'Glee' recap: Reason feuds with sanity

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While "Feud" is a perfectly decent episode of "Glee," the episode also demonstrates everything problematic about the show as a whole. Every one of the many, many stories woven together in a complicated, lumpy tapestry made up of both a reasonable plot and sheer insanity.


High-class gigolos and the actual class of Santana

Life is complicated in New York City. It also makes sense only intermittently. Essentially, sense and logic are embodied by one person: Santana ( Naya Rivera). Everyone and everything else is nutty.

First of all, we have the pregnancy false alarm. Rachel ( Lea Michele) was going to have to face the consequence of her actions -- and those consequences could have been disastrous. Now... Not so much. She's just got boy problems. Again.

Santana calls it perfectly: "Rachel, you can't just blow past this like nothing ever happened."

Substitute "Rachel" with "Glee," and you have my biggest complaint about this show over the past several years. This is a show that regularly blows past inconvenient plots like they never happened. It's a flaw, one that may slowly destroy the show completely.

Despite what she says, Santana is too busy to dwell. She has to go harass Brody ( Dean Geyer). That's because Brody is some sort of high-class gigolo. Based on the musical number surrounding this big reveal, there are a lot of rich NYC ladies desperate to have affairs with hot guys. Sure. Why not?

This odd plot leads to Santana channeling a combo of Paula Abdul and Mimi from "Rent" in her big number. This number is so great that it also gives us one of the best "Glee" quotes ever:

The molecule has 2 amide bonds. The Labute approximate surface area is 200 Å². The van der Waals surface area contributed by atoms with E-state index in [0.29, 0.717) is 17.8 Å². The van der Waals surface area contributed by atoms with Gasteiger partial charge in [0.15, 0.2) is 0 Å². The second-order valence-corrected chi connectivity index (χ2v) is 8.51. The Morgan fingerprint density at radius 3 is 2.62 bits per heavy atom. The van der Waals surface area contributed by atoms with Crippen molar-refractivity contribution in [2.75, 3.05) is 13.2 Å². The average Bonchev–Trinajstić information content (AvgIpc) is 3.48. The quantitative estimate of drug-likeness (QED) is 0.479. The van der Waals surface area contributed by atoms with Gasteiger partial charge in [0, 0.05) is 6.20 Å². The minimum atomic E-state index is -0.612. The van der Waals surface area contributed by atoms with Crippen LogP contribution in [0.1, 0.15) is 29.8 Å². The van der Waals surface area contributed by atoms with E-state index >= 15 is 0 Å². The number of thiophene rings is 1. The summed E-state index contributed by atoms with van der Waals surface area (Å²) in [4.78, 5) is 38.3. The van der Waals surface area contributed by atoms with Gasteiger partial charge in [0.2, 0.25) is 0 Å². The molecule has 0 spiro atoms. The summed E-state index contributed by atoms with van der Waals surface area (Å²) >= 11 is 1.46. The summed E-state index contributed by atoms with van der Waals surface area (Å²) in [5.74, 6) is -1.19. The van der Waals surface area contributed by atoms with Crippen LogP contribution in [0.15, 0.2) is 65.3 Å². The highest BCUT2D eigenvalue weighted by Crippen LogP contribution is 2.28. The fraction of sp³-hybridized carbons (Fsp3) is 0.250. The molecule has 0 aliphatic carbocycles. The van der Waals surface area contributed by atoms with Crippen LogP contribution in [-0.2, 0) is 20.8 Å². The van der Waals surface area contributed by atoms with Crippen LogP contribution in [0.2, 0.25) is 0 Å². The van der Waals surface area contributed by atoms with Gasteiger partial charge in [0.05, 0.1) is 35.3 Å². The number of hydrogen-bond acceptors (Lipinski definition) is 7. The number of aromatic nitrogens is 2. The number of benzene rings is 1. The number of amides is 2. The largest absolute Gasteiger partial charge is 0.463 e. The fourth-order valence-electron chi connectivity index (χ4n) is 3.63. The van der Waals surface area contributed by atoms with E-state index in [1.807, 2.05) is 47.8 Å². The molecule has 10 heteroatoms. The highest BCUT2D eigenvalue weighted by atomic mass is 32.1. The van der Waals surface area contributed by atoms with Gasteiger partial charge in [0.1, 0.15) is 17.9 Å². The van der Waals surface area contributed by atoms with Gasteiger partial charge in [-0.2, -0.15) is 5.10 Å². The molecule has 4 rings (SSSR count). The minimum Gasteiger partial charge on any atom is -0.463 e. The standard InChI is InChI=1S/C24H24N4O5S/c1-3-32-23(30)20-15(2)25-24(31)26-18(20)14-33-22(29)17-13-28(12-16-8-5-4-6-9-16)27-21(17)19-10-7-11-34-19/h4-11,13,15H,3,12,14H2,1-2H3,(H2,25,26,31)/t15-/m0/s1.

"Did you confront him at NYADA with a Paula Abdul song?"

In the end, Santana's detective work and desperation eventually bring about a moment in which Brody and Finn (don't ask how he got to New York so fast -- just don't) trash a hotel room. So there's that.


Everybody hates Ryder, even when he has a point

Ryder ( Blake Jenner), who is busy carrying on a poorly spelled affair via his computer, is a major bad guy throughout much of "Feud." The problem is, he's not really doing anything wrong.

We have previously established that Ryder is not the quickest of high school jocks. Is it really a wonder that he has trouble understanding whether he should call Wade/Unique ( Alex Newell) a boy or a girl? It is a confusing issue, after all.

At least he figures out the truth that works with New Directions before the end of the episode. Ryder is kind of useless as a villain. He can't even figure out that his unseen Internet girlfriend might not be real.


Let's just give up on logic and Sue Sylvester ever meeting again

In reality, this episode would end with Sue Sylvester ( Jane Lynch) being arrested for credit card fraud, assault, forgery and harassment. But reality doesn't exist in the same universe as Sue these days.

On the plus side, this alternate universe of Sue Sylvester eventually leads to a middle-aged woman dancing around under black lights while wearing a pink body-suit. Who needs reality when you've got that?

Still, is it a good idea for Sue/ Nicki Minaj to point out that inconsistency cannot stand? Or to even mention something called the real world?

"In the real world, there are commitments. And you are only as good as your word."


Oh right, Finn and Will

Before you go making Will Schuster ( Matthew Morrison) into the bad guy here, keep in mind that this is pretty much a one-sided feud. Finn ( Cory Monteith) kissed Emma ( Jayma Mays). Since this contributed to the wedding fiasco and a runaway bride, I'd say Will is pretty justified in his anger.

There's just no amount of boy-band performance that can change this. But I have to admit that the attempt was a heck of a lot of fun to watch.

In other news vaguely related to the Will-Finn feud... FINN HAS AN OFFICE??? Doesn't this high school have space issues? Whatever. Finn leaves that office to trash New York hotels and apparently go to teacher's college.


Did the "Feud" episode of "Glee" work for you?

Photo/Video credit: FOX